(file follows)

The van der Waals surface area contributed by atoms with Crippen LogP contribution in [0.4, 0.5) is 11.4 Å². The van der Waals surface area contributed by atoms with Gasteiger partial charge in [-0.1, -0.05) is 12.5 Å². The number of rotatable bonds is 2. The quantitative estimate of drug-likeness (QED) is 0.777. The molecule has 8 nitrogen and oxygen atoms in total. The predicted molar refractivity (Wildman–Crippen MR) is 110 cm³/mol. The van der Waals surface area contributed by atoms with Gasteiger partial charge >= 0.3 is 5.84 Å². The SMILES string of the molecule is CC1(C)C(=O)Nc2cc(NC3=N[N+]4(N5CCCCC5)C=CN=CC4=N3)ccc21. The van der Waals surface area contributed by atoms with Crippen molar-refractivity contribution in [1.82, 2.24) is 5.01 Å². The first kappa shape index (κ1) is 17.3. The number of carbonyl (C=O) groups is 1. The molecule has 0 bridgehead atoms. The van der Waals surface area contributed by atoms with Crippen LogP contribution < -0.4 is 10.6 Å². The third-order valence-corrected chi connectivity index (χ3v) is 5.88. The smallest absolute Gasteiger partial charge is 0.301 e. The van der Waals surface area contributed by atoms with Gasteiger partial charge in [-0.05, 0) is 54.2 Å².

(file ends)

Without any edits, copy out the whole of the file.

The van der Waals surface area contributed by atoms with Crippen LogP contribution in [0.4, 0.5) is 11.4 Å². The van der Waals surface area contributed by atoms with Gasteiger partial charge in [-0.1, -0.05) is 12.5 Å². The number of rotatable bonds is 2. The quantitative estimate of drug-likeness (QED) is 0.777. The molecule has 8 nitrogen and oxygen atoms in total. The predicted molar refractivity (Wildman–Crippen MR) is 110 cm³/mol. The van der Waals surface area contributed by atoms with Gasteiger partial charge >= 0.3 is 5.84 Å². The SMILES string of the molecule is CC1(C)C(=O)Nc2cc(NC3=N[N+]4(N5CCCCC5)C=CN=CC4=N3)ccc21. The van der Waals surface area contributed by atoms with Crippen molar-refractivity contribution in [1.82, 2.24) is 5.01 Å². The first kappa shape index (κ1) is 17.3. The number of carbonyl (C=O) groups is 1. The molecule has 0 bridgehead atoms. The van der Waals surface area contributed by atoms with Crippen LogP contribution < -0.4 is 10.6 Å². The third-order valence-corrected chi connectivity index (χ3v) is 5.88. The smallest absolute Gasteiger partial charge is 0.301 e. The van der Waals surface area contributed by atoms with Gasteiger partial charge in [-0.05, 0) is 54.2 Å².